The first study in MTX IR RA patients (10) was a multicenter, randomized, double-blind, placebo-controlled trial conducted at 64 sites in six countries. Criteria for inclusion required that patients had active arthritis for at least 6 months and had been receiving a stable dose of methotrexate (between 7.5 and 25 mg per week) for a minimum of 3 months. Concurrent treatment with stable doses of sulfasalazine, chloroquine, hydroxychloroquine, NSAIDs, or oral corticosteroids was permitted. A total of 457 patients were randomized in a 2:2:1:1 ratio to receive fostamatinib at a dose of 100 mg twice daily, at a dose of 150 mg once daily, placebo twice daily, or placebo once daily. The primary outcome was the proportion of patients achieving the ACR20 response rate at 6 months.

The results indicated that significantly more patients in the fostamatinib groups than in the combined placebo group met the criteria for ACR20 response (100 mg BID, 67%, and 150 mg QD, 57%, versus placebo, 35%; p < 0.001 for both doses versus placebo). The percentage of patients achieving ACR20 response increased over time, but the predominant effect was seen quite early with the effects of fostamatinib being seen as early as 1 week after initiation of treatment. It was noted that ACR20 response rates in both the placebo and active drug groups were higher among patients in Latin America and in Eastern Europe than among patients in the USA, but the investigators offered no reasoning for this in the publication of their findings. Inhibition of Syk with fostamatinib also produced a significant effect in ACR50 (43% and 32% versus 19%; p < 0.001 for 100 mg twice daily versus placebo, p = 0.007 for 150 mg once daily versus placebo) and ACR70 (28% and 14% versus 10%; p < 0.001 for 100 mg twice daily versus placebo, p = 0.34 for 150 mg once daily versus placebo) response rates, and in rates of DAS28 remission (31% and 21% versus 7%; p < 0.001 for 100 mg twice daily versus placebo, p = 0.003 for 150 mg once daily versus placebo), with a higher response observed in the group that received fostamatinib at a dose of 100 mg twice a day than in the group that received the drug at a dose of 150 mg once a day.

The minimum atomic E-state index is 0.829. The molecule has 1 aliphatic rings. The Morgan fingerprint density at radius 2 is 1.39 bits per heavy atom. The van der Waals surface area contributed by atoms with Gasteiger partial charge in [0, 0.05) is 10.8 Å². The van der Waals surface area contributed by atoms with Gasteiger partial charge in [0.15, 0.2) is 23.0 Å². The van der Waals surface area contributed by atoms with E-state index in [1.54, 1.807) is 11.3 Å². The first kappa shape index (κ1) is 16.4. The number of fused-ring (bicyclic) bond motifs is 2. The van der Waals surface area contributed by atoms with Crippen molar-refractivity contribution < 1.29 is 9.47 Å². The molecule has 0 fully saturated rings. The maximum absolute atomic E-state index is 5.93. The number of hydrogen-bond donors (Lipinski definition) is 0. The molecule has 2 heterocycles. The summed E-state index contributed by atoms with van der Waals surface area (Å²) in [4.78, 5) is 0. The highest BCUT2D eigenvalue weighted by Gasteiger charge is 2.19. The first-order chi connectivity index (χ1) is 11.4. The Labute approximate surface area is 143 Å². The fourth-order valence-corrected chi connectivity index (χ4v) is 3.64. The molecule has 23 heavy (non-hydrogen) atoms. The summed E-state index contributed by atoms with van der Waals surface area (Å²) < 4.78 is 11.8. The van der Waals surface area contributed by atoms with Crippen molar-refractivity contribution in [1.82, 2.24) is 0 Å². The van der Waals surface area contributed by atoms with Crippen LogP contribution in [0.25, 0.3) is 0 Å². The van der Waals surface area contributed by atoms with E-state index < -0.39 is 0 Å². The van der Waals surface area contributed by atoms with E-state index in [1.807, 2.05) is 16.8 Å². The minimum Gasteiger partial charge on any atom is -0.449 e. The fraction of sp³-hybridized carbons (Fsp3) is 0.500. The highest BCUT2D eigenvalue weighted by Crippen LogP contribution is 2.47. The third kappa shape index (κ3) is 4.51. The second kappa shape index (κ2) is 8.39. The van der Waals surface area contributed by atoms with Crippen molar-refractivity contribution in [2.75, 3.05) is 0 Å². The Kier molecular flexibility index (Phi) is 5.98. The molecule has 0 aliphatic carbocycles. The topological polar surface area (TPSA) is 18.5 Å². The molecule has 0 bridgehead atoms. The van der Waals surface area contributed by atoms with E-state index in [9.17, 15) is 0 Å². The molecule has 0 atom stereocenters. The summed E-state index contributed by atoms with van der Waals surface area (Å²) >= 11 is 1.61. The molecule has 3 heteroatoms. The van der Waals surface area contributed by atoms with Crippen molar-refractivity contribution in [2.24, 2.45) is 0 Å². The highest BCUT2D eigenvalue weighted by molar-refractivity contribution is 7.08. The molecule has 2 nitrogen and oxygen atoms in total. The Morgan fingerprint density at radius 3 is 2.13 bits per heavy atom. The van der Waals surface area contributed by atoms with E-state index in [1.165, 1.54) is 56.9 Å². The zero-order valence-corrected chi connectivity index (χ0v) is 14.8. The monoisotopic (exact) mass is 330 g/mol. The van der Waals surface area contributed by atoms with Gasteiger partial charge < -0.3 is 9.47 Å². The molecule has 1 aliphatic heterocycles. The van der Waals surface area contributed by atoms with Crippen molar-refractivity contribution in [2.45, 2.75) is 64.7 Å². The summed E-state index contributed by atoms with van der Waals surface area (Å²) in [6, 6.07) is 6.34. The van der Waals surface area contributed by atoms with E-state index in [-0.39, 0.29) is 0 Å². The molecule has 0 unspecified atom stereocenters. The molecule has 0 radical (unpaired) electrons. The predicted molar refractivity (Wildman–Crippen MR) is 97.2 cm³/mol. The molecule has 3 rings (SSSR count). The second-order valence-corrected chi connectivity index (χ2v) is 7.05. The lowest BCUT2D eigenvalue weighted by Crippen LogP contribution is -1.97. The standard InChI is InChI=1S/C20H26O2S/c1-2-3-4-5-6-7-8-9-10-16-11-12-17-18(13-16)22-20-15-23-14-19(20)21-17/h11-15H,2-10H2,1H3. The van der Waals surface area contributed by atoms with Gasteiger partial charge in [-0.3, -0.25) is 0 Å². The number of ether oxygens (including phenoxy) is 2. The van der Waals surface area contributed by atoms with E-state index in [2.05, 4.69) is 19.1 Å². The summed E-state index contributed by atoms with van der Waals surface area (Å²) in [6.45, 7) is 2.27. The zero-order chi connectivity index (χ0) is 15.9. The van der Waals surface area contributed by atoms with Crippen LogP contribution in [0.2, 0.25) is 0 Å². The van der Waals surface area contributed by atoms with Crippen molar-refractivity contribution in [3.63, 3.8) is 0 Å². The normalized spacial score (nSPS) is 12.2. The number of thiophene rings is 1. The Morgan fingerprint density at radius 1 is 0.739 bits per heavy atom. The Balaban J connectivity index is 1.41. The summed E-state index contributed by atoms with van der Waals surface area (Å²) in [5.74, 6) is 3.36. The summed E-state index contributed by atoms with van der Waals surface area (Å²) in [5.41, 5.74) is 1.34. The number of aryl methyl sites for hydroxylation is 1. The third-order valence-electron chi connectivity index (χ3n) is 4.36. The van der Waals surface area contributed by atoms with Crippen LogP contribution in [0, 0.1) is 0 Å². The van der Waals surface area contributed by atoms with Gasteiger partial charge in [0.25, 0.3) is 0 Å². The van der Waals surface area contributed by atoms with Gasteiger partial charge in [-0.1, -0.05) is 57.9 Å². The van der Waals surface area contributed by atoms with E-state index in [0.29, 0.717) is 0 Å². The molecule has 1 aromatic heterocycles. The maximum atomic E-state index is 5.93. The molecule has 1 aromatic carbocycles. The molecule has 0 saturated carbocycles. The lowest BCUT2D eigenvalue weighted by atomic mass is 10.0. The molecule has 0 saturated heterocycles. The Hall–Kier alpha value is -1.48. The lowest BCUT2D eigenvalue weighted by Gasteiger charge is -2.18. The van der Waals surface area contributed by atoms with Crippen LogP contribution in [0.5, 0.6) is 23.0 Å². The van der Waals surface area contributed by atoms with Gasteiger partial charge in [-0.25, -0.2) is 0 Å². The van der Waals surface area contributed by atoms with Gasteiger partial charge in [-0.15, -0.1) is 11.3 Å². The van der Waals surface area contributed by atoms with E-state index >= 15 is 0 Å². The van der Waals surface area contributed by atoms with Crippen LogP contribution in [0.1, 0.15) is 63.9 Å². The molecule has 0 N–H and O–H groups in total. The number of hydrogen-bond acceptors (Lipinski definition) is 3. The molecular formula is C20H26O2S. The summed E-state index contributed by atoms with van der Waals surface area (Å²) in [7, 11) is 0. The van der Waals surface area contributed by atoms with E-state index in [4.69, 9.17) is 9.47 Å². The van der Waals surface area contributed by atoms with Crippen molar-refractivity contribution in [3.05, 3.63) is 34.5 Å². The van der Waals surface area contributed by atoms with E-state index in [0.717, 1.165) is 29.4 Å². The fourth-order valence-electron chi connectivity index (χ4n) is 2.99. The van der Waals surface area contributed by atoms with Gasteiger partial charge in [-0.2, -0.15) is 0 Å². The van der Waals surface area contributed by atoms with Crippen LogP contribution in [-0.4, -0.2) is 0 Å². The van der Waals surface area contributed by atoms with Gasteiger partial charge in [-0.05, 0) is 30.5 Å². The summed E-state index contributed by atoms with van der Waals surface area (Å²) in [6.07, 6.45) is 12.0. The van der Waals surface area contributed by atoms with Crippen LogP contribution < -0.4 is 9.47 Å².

Adverse events arising during the study included diarrhea, upper respiratory infections, and neutropenia. Fostamatinib was also associated with an increase in systolic blood pressure. It was concluded that, in this phase II study involving patients who had active RA despite treatment with methotrexate, the addition of a Syk inhibitor led to reduced disease activity.

One issue related to the difference in response in this study among sites from different geographic areas is that the mean or median dose of MTX before patients were considered "failures" was not reported. This factor alone may explain the differential response rates and may even change the conclusions of the study. The majority of recent clinical trials that involve new biologic agents, particularly from the USA, have involved MTX use at higher doses of 20 to 25 mg per week in most patients. If USA patients were enrolled in the discussed study after failing a higher dose than Eastern European or Latin American patients, as even trying a dose as low as 7.5 mg MTX for 3 months was enough to be considered a failure by the protocol, then the results seen would not be unexplainable but rather expected. Neglecting to report this information, as was also suggested in a letter, (11) does not allow us to draw the conclusion that fostamatinib works in MTX IR but instead that fostamatinib maybe works in patients with milder disease: those who had been treated with lower doses of MTX before being called a "failure."